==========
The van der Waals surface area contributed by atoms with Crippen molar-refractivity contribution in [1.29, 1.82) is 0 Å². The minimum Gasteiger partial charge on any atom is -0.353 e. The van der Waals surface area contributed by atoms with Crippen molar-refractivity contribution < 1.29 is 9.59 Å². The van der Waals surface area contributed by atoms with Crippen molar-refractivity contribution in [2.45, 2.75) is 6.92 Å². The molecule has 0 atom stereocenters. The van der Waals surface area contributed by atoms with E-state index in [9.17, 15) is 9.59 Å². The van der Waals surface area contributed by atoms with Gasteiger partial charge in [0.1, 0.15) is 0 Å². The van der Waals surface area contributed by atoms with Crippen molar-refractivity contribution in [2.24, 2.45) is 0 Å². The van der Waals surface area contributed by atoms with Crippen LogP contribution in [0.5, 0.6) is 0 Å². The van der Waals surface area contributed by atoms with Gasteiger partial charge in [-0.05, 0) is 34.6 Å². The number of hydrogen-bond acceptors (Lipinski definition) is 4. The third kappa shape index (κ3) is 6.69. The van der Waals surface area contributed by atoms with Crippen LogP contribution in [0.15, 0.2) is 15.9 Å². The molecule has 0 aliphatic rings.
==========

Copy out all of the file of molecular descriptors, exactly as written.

The van der Waals surface area contributed by atoms with Crippen molar-refractivity contribution in [1.29, 1.82) is 0 Å². The minimum Gasteiger partial charge on any atom is -0.353 e. The van der Waals surface area contributed by atoms with Crippen molar-refractivity contribution < 1.29 is 9.59 Å². The van der Waals surface area contributed by atoms with Crippen molar-refractivity contribution in [2.45, 2.75) is 6.92 Å². The molecule has 0 atom stereocenters. The van der Waals surface area contributed by atoms with E-state index in [9.17, 15) is 9.59 Å². The van der Waals surface area contributed by atoms with Gasteiger partial charge in [0.1, 0.15) is 0 Å². The van der Waals surface area contributed by atoms with Crippen molar-refractivity contribution in [2.24, 2.45) is 0 Å². The van der Waals surface area contributed by atoms with Crippen LogP contribution in [0.5, 0.6) is 0 Å². The van der Waals surface area contributed by atoms with Gasteiger partial charge in [-0.05, 0) is 34.6 Å². The number of hydrogen-bond acceptors (Lipinski definition) is 4. The third kappa shape index (κ3) is 6.69. The van der Waals surface area contributed by atoms with Crippen LogP contribution in [0.15, 0.2) is 15.9 Å². The molecule has 0 aliphatic rings.